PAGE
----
We too often think of editing as an activity that is mechanical and objective; it is neither. Even a brilliant editor like [John Dover] Wilson, who must have known better, would sometimes juxtapose the shifting ‘sand’ of literary judgement’ and the bibliographic ‘rock of fact’ (Wilson, ‘Copy’, 185). But, in the face of what cannot be recovered from the past, those seemingly solid rocks of fact easily crumble into all too shifty grains of sand, and literary judgement becomes in the final analysis what every editor must depend upon. Editing is a mode of critical engagement with the play, though of course one ideally informed with relevant historical knowledge about the theatre, about the playwright, about the language of the period and about the various activities that enabled a play written to be acted to become a text to be read. At almost every moment editors are required to be critics, and their critical judgements construct the text that we read. The attractive solidity of the modern published edition on a bookshelf or on a desk asserts far more certainty about what is on the page than its editor can possibly feel. Our editions inevitably belie the provisional nature of the edited text, overstating the authority of what is set forth in the impressive physical form in which they appear. The sheer number of editions alone makes this point, but, even so, they remain (at least for this editor) profoundly satisfying acknowledgements of both the effort involved in their making and the long and honourable history in which they take their place.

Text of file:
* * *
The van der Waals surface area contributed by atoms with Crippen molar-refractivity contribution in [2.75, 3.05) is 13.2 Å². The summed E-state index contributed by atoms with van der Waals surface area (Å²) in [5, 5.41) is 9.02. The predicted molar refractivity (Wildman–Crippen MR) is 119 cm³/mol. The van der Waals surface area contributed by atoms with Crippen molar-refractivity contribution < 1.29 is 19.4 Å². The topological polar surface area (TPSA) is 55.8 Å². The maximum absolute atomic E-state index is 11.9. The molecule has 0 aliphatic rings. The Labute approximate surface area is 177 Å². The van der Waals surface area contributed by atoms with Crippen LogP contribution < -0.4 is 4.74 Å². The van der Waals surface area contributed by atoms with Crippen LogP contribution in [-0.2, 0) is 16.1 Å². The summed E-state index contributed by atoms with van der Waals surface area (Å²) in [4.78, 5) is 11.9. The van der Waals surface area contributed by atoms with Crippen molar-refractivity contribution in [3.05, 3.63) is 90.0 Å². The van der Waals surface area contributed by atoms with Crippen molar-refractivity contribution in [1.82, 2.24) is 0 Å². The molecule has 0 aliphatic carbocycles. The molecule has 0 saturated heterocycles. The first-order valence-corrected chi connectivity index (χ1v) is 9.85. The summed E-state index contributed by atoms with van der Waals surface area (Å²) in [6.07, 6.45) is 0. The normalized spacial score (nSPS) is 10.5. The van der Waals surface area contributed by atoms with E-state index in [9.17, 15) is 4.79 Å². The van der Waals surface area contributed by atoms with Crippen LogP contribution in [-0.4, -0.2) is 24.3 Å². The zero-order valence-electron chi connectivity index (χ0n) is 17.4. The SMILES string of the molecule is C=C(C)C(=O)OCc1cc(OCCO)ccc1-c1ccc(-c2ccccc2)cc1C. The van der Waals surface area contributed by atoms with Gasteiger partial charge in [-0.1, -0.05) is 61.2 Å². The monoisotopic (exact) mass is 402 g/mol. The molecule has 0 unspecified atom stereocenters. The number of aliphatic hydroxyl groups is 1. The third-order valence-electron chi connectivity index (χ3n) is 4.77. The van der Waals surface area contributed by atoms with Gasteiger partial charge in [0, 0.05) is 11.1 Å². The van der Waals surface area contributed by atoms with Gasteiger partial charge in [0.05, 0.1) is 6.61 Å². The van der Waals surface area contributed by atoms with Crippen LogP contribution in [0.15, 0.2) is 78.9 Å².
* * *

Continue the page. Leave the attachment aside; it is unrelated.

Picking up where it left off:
“Introduction”, King Henry IV, Part 1, edited by David Scott Kastan, The Arden Shakespeare Third Series, 2002, p. 131.